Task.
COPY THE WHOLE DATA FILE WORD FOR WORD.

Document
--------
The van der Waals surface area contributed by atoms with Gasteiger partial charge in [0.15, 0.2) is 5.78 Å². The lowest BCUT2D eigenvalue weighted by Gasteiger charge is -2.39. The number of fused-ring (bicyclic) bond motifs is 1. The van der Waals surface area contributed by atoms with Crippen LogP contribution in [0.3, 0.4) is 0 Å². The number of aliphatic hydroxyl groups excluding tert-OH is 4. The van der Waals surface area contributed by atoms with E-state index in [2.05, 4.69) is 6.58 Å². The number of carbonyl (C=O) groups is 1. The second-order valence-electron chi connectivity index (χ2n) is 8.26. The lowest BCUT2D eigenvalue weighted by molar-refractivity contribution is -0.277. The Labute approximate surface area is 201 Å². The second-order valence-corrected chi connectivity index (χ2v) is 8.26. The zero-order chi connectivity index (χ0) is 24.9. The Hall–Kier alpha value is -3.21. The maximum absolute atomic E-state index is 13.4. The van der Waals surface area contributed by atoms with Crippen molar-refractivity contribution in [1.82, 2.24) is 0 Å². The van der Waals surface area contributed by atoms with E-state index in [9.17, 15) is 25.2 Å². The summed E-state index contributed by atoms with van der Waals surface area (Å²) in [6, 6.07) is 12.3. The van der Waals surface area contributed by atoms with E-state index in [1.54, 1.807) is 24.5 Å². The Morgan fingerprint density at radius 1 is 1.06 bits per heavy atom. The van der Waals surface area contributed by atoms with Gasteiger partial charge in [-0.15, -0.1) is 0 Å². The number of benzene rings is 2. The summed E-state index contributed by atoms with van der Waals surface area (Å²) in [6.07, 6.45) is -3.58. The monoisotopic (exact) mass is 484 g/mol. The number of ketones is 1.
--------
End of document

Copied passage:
The van der Waals surface area contributed by atoms with Gasteiger partial charge in [0.15, 0.2) is 5.78 Å². The lowest BCUT2D eigenvalue weighted by Gasteiger charge is -2.39. The number of fused-ring (bicyclic) bond motifs is 1. The van der Waals surface area contributed by atoms with Crippen LogP contribution in [0.3, 0.4) is 0 Å². The number of aliphatic hydroxyl groups excluding tert-OH is 4. The van der Waals surface area contributed by atoms with E-state index in [2.05, 4.69) is 6.58 Å². The number of carbonyl (C=O) groups is 1. The second-order valence-electron chi connectivity index (χ2n) is 8.26. The lowest BCUT2D eigenvalue weighted by molar-refractivity contribution is -0.277. The Labute approximate surface area is 201 Å². The second-order valence-corrected chi connectivity index (χ2v) is 8.26. The zero-order chi connectivity index (χ0) is 24.9. The Hall–Kier alpha value is -3.21. The maximum absolute atomic E-state index is 13.4. The van der Waals surface area contributed by atoms with Crippen molar-refractivity contribution in [1.82, 2.24) is 0 Å². The van der Waals surface area contributed by atoms with E-state index in [9.17, 15) is 25.2 Å². The summed E-state index contributed by atoms with van der Waals surface area (Å²) in [6, 6.07) is 12.3. The van der Waals surface area contributed by atoms with E-state index in [1.54, 1.807) is 24.5 Å². The Morgan fingerprint density at radius 1 is 1.06 bits per heavy atom. The van der Waals surface area contributed by atoms with Gasteiger partial charge in [-0.15, -0.1) is 0 Å². The number of benzene rings is 2. The summed E-state index contributed by atoms with van der Waals surface area (Å²) in [6.07, 6.45) is -3.58. The monoisotopic (exact) mass is 484 g/mol. The number of ketones is 1.